From playground to production: How to jump-start your content transformation with generative AI

A person showing AI technology that connects information to various systems.

Image credit: Adobe Stock/ 418studio.

As a leader in Adobe’s Enterprise business, I meet regularly with CMOs, CIOs and other senior executives at companies across industries. The conversations invariably turn to generative AI and two big questions: “how can it help my business,” and “when will I see the returns on my investment?” Nearly all organizations are experimenting with generative AI. Many leaders say they’re running as many as several hundred concurrent pilots, yet few have been able to deliver on AI’s promise for their business.

A recent Adobe Digital Trends study found that only about a quarter of senior executives feel that their company has been successful in connecting generative AI to their larger goals for customer experience and digital transformation. Nearly half report that doing so is a work in progress (45 percent), and roughly a third haven’t even rolled up their shirt sleeves and gotten to work on this opportunity.

With that said, marketing leaders are still very enthusiastic about what generative AI can mean for their teams and the challenges it will help them solve. Often, the first place they look at is content.

Content personalization requires generative AI operationalization

Every CMO wants to expand and scale their personalization efforts but are finding that having the right breadth and depth of content is a blocker. Additionally, global businesses need to run marketing efforts across multiple markets, but regional teams don’t have the resources and budgets to localize content. At the same time, there’s an ever-growing need to refresh content frequently to stay relevant on crowded channels such as social and paid media, with some recommending biweekly or even weekly updates.

Marketing teams — our own and our customers’ — routinely tell us that demand for content is growing exponentially, and their teams and tools simply cannot keep up. Creative teams, agencies, and vendors are siloed, limited in bandwidth and resources. This makes content delivery at the necessary speed, scale, and budget levels virtually impossible to achieve.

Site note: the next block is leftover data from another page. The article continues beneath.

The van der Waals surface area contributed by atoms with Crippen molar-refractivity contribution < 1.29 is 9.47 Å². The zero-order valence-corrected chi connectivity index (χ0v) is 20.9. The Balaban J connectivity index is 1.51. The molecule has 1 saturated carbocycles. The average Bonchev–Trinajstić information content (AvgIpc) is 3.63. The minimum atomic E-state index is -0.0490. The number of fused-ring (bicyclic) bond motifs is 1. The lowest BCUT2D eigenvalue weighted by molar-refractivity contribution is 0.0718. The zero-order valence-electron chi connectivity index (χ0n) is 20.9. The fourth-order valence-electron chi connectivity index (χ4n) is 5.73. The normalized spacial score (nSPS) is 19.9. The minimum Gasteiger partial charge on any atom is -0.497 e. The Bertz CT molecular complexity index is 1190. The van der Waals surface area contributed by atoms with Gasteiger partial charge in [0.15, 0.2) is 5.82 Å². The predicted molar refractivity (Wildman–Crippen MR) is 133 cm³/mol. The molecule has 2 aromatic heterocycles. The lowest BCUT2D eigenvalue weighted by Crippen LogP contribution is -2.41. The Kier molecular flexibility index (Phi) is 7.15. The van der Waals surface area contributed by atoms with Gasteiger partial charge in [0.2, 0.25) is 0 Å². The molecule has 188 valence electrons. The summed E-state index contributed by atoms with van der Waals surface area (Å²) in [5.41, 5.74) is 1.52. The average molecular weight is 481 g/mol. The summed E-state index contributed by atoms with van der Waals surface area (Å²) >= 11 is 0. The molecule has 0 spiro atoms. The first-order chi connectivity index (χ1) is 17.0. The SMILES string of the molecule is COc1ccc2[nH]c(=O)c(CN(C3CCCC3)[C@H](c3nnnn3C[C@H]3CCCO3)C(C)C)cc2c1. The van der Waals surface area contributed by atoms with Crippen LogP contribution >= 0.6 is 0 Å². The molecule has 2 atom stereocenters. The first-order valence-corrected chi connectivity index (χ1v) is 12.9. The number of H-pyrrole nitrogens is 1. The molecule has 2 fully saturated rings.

We believe that generative AI’s impact on content creation will be transformational, enabling productivity improvements of 10–100 times or more — for some workflows. These staggering lifts are real and can translate into higher performing campaigns, faster time to market, and lower costs. The challenge, but also the opportunity for those ready to seize it, is operationalizing generative AI for content across the enterprise.

Five strategies for transforming generative AI from being experimental to having real-world value

Businesses today need to modernize the way they think about content and take a holistic approach.
Below are five strategies to get started:

  1. Supercharge your creative teams.
    Generative AI can help creatives ideate and complete tasks such as image editing more quickly, accelerating productivity, and freeing up capacity for new projects. To maximize their impact, look for AI models and solutions that integrate into the tools that creative teams use every day, reducing steps rather than adding to them. Adobe Firefly, for example, is integrated directly into industry standard tools like Adobe Photoshop, eliminating the need to switch between applications.

  2. Empower marketers to create and remix content.
    For the most part, marketers today do not create media content, they develop campaign briefs and then turn things over to creative teams to deliver. With AI-first creative tools like Adobe Express, a substantial portion of the content marketers need can become self-service. Existing assets can be easily repurposed for “last-mile edits,” such as when regional marketing teams tailor offers and adjust content for their markets.

  3. Automate highly manual and repetitive work.
    Organizations spend vast sums of money producing asset variations and editing content in post-production. A single campaign, for example, may require thousands of assets to be produced with minor variations in size for different channels or in imagery for different audiences or products. That’s why we created Firefly Services, a collection of generative and creative APIs to automate routine image creation and editing tasks, which can be embedded in any workflow.

  4. Stay on brand.
    Ultimately, for generative AI to be deployed at scale and help organizations differentiate themselves, it needs to generate content consistent with your brand. When evaluating generative AI content solutions, consider those that allow you to customize the generative models to your brand’s unique style and voice.

  5. Choose technology that is designed to be safe for business.
    To move beyond experimentation, business need to have the confidence that their AI solutions will not open them to legal or security risks. Be intentional about selecting generative AI solutions designed to create content that is safe for use in commercial settings (i.e., it does not violate third party copyrights). Businesses must also ensure their data is protected and will not be used to train other companies’ AI models.

Brands that are putting these strategies into use are already seeing pronounced benefits — including my own company, Adobe, as well as Pepsi, Unilever, Pfizer, and IBM. With the demand for content expected to rise five-fold during the next couple of years, organizations will be well served to move generative AI out of the playground and into production, today.